Rather abruptly, this story then jumped from gangsters to a large-scale government conspiracy. However, Banana Fish never let go of that criminal side, and that was where the trouble really began.
The tension of bad-blood, revenge, and mistrust between the different street gangs of New York existed while these groups were forming a semi-guerilla military operation to undermine corruption within the US government. To put it as bluntly as I can: This series was never too far away from setting up an insurgency within the biggest city in America.
Yes, Banana Fish’s story was easy to follow. This series never took massive leaps of faith. That notwithstanding, things got so big so quickly, the events which happened in the beginning of the show felt meaningless by the end.
I want you to try something if you do decide to watch this series. When you get to episode twenty-four, ask yourself, “Who was Skip?”
When you get right down to it, the only character worth caring about was Ash. He was the constant which kept everything heading down the same path. Whenever this plot started to veer off into some random direction, Ash was there to refocus it. And you know what, that was fine. Ash was the anchor this series needed, and Banana Fish seemed to recognize this. That is why this show didn’t bother too much with anyone else.
Except for Eiji Okumura.
Eiji was the reason why I couldn’t get into this series. Whereas Ash’s character was deep, filled with detail, and uniquely his own, Eiji had a dime-a-dozen personality I have seen countless times.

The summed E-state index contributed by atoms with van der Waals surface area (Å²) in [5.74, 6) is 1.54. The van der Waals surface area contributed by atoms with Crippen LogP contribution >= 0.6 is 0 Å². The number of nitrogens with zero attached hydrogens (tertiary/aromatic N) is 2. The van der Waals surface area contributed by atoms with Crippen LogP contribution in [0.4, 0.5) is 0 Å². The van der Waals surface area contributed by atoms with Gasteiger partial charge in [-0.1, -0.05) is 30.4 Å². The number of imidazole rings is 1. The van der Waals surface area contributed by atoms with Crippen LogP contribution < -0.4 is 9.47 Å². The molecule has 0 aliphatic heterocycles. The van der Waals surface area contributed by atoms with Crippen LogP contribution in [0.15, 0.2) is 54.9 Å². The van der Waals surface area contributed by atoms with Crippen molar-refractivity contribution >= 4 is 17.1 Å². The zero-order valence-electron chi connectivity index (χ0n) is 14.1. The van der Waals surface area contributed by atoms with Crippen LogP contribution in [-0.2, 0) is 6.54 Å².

To sum him up in a few words, Eiji had an irritating degree of naivety. He was loved arbitrarily, he was hated arbitrarily, and he only served to be a person Ash saved. Eiji was the classic damsel in distress, and he brought with him all the problems associated with that role.
What really got to me, Eiji was the reason why Ash tried so hard to control his more violent urges. Since Eiji was crucial to Ash’s entire outlook, it would have been great if Eiji had been even a little bit more interesting. At the very least, he shouldn’t have been the thing which brought the entirety of Banana Fish down.
Was this a bad series? Like I said in the beginning, no, it wasn’t. There were some really great aspects to this show.
The story was well-paced, except it was also needlessly involved. The action was fun and exciting. Too bad, it was sometimes paired with cringy humor and pointless anime BS. The main protagonist was fantastic, and he did more than his fair share of the work. Unfortunately, he was paired with a forgettable little nobody.
Basically, for every good point there was to this series, there was something which tarnished it.
I won’t blame anyone for checking out this show. This wasn’t the worst sit I have had from 2018. However, I don’t believe I can give Banana Fish my recommendation.
But these are just my thoughts. What are yours? Have you seen this show? What would be your advice concerning Banana Fish? Leave a comment down below because I would love to hear what you have to say.
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For Anime Hajime, I’m LofZOdyssey, and I’ll see you next time.
Post Edited By: Onions